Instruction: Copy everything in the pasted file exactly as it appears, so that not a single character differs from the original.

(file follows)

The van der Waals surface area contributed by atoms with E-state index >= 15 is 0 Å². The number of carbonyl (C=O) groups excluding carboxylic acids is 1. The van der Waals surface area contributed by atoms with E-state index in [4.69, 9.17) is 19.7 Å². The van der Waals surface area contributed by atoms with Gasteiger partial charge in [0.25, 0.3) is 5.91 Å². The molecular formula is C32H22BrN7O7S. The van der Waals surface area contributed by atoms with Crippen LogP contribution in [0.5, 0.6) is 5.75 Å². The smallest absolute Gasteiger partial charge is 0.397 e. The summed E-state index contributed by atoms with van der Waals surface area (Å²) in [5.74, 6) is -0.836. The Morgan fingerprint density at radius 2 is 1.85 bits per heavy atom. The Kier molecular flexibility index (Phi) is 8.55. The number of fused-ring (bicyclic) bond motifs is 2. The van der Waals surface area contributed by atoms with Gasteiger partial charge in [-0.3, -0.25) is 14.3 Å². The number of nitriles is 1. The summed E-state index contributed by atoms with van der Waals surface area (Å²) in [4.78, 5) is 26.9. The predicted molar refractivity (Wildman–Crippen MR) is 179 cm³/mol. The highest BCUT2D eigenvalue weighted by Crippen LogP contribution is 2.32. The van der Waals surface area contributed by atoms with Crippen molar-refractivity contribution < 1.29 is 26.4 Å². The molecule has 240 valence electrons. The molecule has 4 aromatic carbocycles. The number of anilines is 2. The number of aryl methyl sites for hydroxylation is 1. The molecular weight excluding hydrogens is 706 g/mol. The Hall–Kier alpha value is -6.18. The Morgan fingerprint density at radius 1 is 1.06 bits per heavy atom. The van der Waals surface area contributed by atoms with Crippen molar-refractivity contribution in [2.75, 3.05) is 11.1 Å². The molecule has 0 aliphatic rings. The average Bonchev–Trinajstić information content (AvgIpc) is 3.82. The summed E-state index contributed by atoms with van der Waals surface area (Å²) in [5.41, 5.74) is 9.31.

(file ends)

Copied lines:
The van der Waals surface area contributed by atoms with E-state index >= 15 is 0 Å². The number of carbonyl (C=O) groups excluding carboxylic acids is 1. The van der Waals surface area contributed by atoms with E-state index in [4.69, 9.17) is 19.7 Å². The van der Waals surface area contributed by atoms with Gasteiger partial charge in [0.25, 0.3) is 5.91 Å². The molecular formula is C32H22BrN7O7S. The van der Waals surface area contributed by atoms with Crippen LogP contribution in [0.5, 0.6) is 5.75 Å². The smallest absolute Gasteiger partial charge is 0.397 e. The summed E-state index contributed by atoms with van der Waals surface area (Å²) in [5.74, 6) is -0.836. The Morgan fingerprint density at radius 2 is 1.85 bits per heavy atom. The Kier molecular flexibility index (Phi) is 8.55. The number of fused-ring (bicyclic) bond motifs is 2. The van der Waals surface area contributed by atoms with Gasteiger partial charge in [-0.3, -0.25) is 14.3 Å². The number of nitriles is 1. The summed E-state index contributed by atoms with van der Waals surface area (Å²) in [4.78, 5) is 26.9. The predicted molar refractivity (Wildman–Crippen MR) is 179 cm³/mol. The highest BCUT2D eigenvalue weighted by Crippen LogP contribution is 2.32. The van der Waals surface area contributed by atoms with Crippen molar-refractivity contribution < 1.29 is 26.4 Å². The molecule has 240 valence electrons. The molecule has 4 aromatic carbocycles. The number of anilines is 2. The number of aryl methyl sites for hydroxylation is 1. The molecular weight excluding hydrogens is 706 g/mol. The Hall–Kier alpha value is -6.18. The Morgan fingerprint density at radius 1 is 1.06 bits per heavy atom. The van der Waals surface area contributed by atoms with Crippen molar-refractivity contribution in [2.75, 3.05) is 11.1 Å². The molecule has 0 aliphatic rings. The average Bonchev–Trinajstić information content (AvgIpc) is 3.82. The summed E-state index contributed by atoms with van der Waals surface area (Å²) in [5.41, 5.74) is 9.31.